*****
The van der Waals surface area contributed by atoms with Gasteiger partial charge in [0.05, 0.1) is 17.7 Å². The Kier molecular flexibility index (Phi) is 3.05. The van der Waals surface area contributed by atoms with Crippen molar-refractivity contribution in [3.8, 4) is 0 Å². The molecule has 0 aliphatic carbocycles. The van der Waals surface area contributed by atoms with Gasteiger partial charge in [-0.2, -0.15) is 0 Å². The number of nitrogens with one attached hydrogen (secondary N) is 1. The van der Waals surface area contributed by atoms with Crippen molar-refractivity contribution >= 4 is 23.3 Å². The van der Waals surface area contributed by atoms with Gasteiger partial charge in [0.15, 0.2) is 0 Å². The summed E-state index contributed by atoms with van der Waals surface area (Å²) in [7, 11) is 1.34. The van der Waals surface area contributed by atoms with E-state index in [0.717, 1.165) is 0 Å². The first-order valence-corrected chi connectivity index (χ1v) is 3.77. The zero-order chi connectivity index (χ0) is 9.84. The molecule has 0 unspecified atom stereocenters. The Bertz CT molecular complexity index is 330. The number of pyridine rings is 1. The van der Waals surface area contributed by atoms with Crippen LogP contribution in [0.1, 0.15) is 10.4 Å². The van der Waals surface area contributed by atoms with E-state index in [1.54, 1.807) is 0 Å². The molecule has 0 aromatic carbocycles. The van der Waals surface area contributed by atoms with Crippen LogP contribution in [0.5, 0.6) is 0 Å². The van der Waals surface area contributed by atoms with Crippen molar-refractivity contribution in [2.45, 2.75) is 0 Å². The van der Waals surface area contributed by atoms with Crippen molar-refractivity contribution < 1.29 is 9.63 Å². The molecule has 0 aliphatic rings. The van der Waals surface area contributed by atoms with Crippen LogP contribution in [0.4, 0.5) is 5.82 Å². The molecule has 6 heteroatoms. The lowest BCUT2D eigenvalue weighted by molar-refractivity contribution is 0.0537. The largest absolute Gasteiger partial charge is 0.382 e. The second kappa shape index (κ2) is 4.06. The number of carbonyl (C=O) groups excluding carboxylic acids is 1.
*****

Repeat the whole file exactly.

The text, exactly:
The van der Waals surface area contributed by atoms with Gasteiger partial charge in [0.05, 0.1) is 17.7 Å². The Kier molecular flexibility index (Phi) is 3.05. The van der Waals surface area contributed by atoms with Crippen molar-refractivity contribution in [3.8, 4) is 0 Å². The molecule has 0 aliphatic carbocycles. The van der Waals surface area contributed by atoms with Gasteiger partial charge in [-0.2, -0.15) is 0 Å². The number of nitrogens with one attached hydrogen (secondary N) is 1. The van der Waals surface area contributed by atoms with Crippen molar-refractivity contribution >= 4 is 23.3 Å². The van der Waals surface area contributed by atoms with Gasteiger partial charge in [0.15, 0.2) is 0 Å². The summed E-state index contributed by atoms with van der Waals surface area (Å²) in [7, 11) is 1.34. The van der Waals surface area contributed by atoms with E-state index in [0.717, 1.165) is 0 Å². The first-order valence-corrected chi connectivity index (χ1v) is 3.77. The zero-order chi connectivity index (χ0) is 9.84. The molecule has 0 unspecified atom stereocenters. The Bertz CT molecular complexity index is 330. The number of pyridine rings is 1. The van der Waals surface area contributed by atoms with Crippen LogP contribution in [0.1, 0.15) is 10.4 Å². The van der Waals surface area contributed by atoms with E-state index in [1.54, 1.807) is 0 Å². The molecule has 0 aromatic carbocycles. The van der Waals surface area contributed by atoms with Crippen LogP contribution in [0.5, 0.6) is 0 Å². The van der Waals surface area contributed by atoms with Crippen molar-refractivity contribution in [2.45, 2.75) is 0 Å². The van der Waals surface area contributed by atoms with Crippen molar-refractivity contribution < 1.29 is 9.63 Å². The molecule has 0 aliphatic rings. The van der Waals surface area contributed by atoms with Crippen LogP contribution in [0.4, 0.5) is 5.82 Å². The molecule has 6 heteroatoms. The lowest BCUT2D eigenvalue weighted by molar-refractivity contribution is 0.0537. The largest absolute Gasteiger partial charge is 0.382 e. The second kappa shape index (κ2) is 4.06. The number of carbonyl (C=O) groups excluding carboxylic acids is 1.